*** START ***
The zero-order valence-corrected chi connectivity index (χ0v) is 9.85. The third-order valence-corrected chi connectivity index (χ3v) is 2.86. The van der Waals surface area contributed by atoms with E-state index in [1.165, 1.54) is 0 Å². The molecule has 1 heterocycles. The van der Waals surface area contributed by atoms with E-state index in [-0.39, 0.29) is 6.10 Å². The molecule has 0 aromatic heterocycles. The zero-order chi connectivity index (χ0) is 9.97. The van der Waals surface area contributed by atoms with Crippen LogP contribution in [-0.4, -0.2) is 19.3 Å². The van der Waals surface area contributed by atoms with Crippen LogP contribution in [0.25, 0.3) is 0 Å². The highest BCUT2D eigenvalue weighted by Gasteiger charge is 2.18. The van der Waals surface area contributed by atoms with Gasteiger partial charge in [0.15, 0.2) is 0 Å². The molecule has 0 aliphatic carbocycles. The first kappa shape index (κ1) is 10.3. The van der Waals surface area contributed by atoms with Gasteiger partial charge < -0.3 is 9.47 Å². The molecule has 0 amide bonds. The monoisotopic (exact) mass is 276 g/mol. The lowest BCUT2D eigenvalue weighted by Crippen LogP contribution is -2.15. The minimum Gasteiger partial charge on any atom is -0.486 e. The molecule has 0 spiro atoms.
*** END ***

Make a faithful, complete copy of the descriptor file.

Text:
The zero-order valence-corrected chi connectivity index (χ0v) is 9.85. The third-order valence-corrected chi connectivity index (χ3v) is 2.86. The van der Waals surface area contributed by atoms with E-state index in [1.165, 1.54) is 0 Å². The molecule has 1 heterocycles. The van der Waals surface area contributed by atoms with E-state index in [-0.39, 0.29) is 6.10 Å². The molecule has 0 aromatic heterocycles. The zero-order chi connectivity index (χ0) is 9.97. The van der Waals surface area contributed by atoms with Crippen LogP contribution in [-0.4, -0.2) is 19.3 Å². The van der Waals surface area contributed by atoms with Crippen LogP contribution in [0.25, 0.3) is 0 Å². The highest BCUT2D eigenvalue weighted by Gasteiger charge is 2.18. The van der Waals surface area contributed by atoms with Gasteiger partial charge in [0.15, 0.2) is 0 Å². The molecule has 0 aliphatic carbocycles. The first kappa shape index (κ1) is 10.3. The van der Waals surface area contributed by atoms with Gasteiger partial charge < -0.3 is 9.47 Å². The molecule has 0 amide bonds. The monoisotopic (exact) mass is 276 g/mol. The lowest BCUT2D eigenvalue weighted by Crippen LogP contribution is -2.15. The minimum Gasteiger partial charge on any atom is -0.486 e. The molecule has 0 spiro atoms.